Naomi Biesheuvel | March 20, 2015
Canada’s Supreme Court ruled on Thursday in favour of Montreal’s Loyola High School, finding the Quebec government violated the Jesuit institution’s Charter-protected freedom of religion.
“It’s a total victory for the school, for parents and for the [education] ministry because it upholds the full society’s value,” said John Zucchi, an appellant in the case and father of a former Loyola student. “It took seven years but I can say I never lost faith, never lost hope.”
The ruling is good news, agrees Janet Epp Buckingham of Trinity Western University, particularly for her school’s legal fight to open a Christian law school. “The Supreme Court of Canada has affirmed the communal aspect of religious practice and that Canada is pluralist and religion is to be affirmed,” Epp Buckingham says.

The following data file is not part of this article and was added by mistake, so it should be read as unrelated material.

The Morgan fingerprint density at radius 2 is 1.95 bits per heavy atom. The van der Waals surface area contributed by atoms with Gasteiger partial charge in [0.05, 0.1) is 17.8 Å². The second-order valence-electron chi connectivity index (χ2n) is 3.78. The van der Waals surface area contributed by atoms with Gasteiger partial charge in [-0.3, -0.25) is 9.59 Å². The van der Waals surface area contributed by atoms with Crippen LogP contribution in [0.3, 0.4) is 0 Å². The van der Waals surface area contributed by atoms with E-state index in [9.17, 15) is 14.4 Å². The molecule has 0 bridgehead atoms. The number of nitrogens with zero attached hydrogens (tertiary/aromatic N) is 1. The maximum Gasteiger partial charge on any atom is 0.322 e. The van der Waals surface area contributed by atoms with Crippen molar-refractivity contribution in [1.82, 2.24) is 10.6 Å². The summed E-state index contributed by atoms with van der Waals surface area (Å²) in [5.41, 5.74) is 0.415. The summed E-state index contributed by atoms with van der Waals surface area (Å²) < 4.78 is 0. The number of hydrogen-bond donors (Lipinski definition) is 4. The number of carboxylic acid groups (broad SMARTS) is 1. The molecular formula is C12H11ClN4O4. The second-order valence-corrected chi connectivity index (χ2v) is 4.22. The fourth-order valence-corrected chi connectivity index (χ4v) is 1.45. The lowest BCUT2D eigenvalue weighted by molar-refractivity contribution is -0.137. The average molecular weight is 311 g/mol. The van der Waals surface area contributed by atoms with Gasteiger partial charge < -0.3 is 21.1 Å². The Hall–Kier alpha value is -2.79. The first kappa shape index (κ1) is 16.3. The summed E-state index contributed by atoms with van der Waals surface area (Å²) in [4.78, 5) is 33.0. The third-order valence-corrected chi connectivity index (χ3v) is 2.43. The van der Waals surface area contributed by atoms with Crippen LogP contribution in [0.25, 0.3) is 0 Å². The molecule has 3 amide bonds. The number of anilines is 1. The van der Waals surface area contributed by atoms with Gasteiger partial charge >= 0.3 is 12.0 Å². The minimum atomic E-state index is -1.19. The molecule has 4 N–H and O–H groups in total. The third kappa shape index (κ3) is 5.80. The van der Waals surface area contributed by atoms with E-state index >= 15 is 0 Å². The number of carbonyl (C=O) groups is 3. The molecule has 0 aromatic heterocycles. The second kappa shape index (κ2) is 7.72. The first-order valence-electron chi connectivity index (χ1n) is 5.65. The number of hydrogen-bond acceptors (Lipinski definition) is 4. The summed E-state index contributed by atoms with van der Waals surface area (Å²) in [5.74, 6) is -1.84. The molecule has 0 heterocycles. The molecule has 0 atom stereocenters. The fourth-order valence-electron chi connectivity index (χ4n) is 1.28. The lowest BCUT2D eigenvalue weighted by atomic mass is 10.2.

She adds it’s worth noting the decision was 7-0 for Loyola, and that a minority of justices disagreed with the majority only because they wanted to go further than their colleagues were prepared to.
“The court divided 4-3 on certain aspects of the ruling, particularly on the remedy,” she adds. “But all the judges ruled that the Minister of Education, Recreation and Sport (of Quebec) violated religious freedom by denying Loyola an exemption from teaching the mandatory Ethics and Religious Culture (ERC) course.”Full article at Cardus Daily: CLICK HERE.